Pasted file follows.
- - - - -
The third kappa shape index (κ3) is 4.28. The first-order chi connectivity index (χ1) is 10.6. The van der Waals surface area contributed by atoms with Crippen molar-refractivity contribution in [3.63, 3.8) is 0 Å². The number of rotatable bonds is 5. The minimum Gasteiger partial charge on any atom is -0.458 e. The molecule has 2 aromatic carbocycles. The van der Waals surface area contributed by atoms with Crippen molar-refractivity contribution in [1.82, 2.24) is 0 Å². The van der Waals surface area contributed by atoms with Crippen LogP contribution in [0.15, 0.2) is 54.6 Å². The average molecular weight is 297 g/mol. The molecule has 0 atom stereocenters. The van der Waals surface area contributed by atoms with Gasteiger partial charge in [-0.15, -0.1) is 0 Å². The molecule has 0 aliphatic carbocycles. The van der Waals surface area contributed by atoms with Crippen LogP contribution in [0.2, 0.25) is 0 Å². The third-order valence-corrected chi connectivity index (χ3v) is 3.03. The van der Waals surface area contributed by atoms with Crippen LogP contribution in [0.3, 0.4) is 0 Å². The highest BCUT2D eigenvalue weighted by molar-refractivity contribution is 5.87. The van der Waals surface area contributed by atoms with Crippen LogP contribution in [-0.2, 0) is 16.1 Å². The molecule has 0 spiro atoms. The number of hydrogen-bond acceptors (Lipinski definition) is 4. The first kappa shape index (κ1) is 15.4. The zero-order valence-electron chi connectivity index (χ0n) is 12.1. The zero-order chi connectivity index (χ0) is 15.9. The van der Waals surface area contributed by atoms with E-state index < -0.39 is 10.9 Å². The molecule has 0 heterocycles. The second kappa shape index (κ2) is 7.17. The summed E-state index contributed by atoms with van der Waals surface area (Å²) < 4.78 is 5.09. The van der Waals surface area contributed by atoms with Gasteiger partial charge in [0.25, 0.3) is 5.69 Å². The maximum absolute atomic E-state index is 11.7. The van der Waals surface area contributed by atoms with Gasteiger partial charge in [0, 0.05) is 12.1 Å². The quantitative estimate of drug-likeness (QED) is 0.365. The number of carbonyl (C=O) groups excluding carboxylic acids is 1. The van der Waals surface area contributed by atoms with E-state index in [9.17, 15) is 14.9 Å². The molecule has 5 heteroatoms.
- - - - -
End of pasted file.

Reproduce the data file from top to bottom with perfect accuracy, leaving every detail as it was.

The third kappa shape index (κ3) is 4.28. The first-order chi connectivity index (χ1) is 10.6. The van der Waals surface area contributed by atoms with Crippen molar-refractivity contribution in [3.63, 3.8) is 0 Å². The number of rotatable bonds is 5. The minimum Gasteiger partial charge on any atom is -0.458 e. The molecule has 2 aromatic carbocycles. The van der Waals surface area contributed by atoms with Crippen molar-refractivity contribution in [1.82, 2.24) is 0 Å². The van der Waals surface area contributed by atoms with Crippen LogP contribution in [0.15, 0.2) is 54.6 Å². The average molecular weight is 297 g/mol. The molecule has 0 atom stereocenters. The van der Waals surface area contributed by atoms with Gasteiger partial charge in [-0.15, -0.1) is 0 Å². The molecule has 0 aliphatic carbocycles. The van der Waals surface area contributed by atoms with Crippen LogP contribution in [0.2, 0.25) is 0 Å². The third-order valence-corrected chi connectivity index (χ3v) is 3.03. The van der Waals surface area contributed by atoms with Crippen LogP contribution in [0.3, 0.4) is 0 Å². The highest BCUT2D eigenvalue weighted by molar-refractivity contribution is 5.87. The van der Waals surface area contributed by atoms with Crippen LogP contribution in [-0.2, 0) is 16.1 Å². The molecule has 0 spiro atoms. The number of hydrogen-bond acceptors (Lipinski definition) is 4. The first kappa shape index (κ1) is 15.4. The zero-order valence-electron chi connectivity index (χ0n) is 12.1. The zero-order chi connectivity index (χ0) is 15.9. The van der Waals surface area contributed by atoms with E-state index < -0.39 is 10.9 Å². The molecule has 0 heterocycles. The second kappa shape index (κ2) is 7.17. The summed E-state index contributed by atoms with van der Waals surface area (Å²) < 4.78 is 5.09. The van der Waals surface area contributed by atoms with Gasteiger partial charge in [0.25, 0.3) is 5.69 Å². The maximum absolute atomic E-state index is 11.7. The van der Waals surface area contributed by atoms with Gasteiger partial charge in [0, 0.05) is 12.1 Å². The quantitative estimate of drug-likeness (QED) is 0.365. The number of carbonyl (C=O) groups excluding carboxylic acids is 1. The van der Waals surface area contributed by atoms with E-state index in [9.17, 15) is 14.9 Å². The molecule has 5 heteroatoms.